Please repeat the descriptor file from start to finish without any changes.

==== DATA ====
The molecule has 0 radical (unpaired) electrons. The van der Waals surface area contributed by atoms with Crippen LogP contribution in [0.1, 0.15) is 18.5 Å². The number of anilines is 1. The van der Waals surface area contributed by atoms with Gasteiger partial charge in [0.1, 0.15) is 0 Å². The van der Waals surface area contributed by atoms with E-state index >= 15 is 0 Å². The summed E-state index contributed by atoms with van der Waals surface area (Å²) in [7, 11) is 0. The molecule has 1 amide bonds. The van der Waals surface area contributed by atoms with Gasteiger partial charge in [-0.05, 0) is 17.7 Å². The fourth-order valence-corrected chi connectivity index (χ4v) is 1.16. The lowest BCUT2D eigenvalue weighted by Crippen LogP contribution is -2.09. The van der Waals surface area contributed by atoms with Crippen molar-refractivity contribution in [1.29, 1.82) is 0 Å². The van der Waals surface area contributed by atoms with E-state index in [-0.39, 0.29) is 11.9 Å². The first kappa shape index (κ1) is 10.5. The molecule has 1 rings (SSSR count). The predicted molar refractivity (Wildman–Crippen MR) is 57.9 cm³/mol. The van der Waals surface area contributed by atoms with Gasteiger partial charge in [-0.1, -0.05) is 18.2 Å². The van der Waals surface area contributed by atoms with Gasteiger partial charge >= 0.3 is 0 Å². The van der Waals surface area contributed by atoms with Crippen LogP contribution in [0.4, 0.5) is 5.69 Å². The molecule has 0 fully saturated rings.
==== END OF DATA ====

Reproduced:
The molecule has 0 radical (unpaired) electrons. The van der Waals surface area contributed by atoms with Crippen LogP contribution in [0.1, 0.15) is 18.5 Å². The number of anilines is 1. The van der Waals surface area contributed by atoms with Gasteiger partial charge in [0.1, 0.15) is 0 Å². The van der Waals surface area contributed by atoms with E-state index >= 15 is 0 Å². The summed E-state index contributed by atoms with van der Waals surface area (Å²) in [7, 11) is 0. The molecule has 1 amide bonds. The van der Waals surface area contributed by atoms with Gasteiger partial charge in [-0.05, 0) is 17.7 Å². The fourth-order valence-corrected chi connectivity index (χ4v) is 1.16. The lowest BCUT2D eigenvalue weighted by Crippen LogP contribution is -2.09. The van der Waals surface area contributed by atoms with Crippen molar-refractivity contribution in [1.29, 1.82) is 0 Å². The van der Waals surface area contributed by atoms with E-state index in [-0.39, 0.29) is 11.9 Å². The first kappa shape index (κ1) is 10.5. The molecule has 1 rings (SSSR count). The predicted molar refractivity (Wildman–Crippen MR) is 57.9 cm³/mol. The van der Waals surface area contributed by atoms with Gasteiger partial charge in [-0.1, -0.05) is 18.2 Å². The van der Waals surface area contributed by atoms with Gasteiger partial charge >= 0.3 is 0 Å². The van der Waals surface area contributed by atoms with Crippen LogP contribution in [0.4, 0.5) is 5.69 Å². The molecule has 0 fully saturated rings.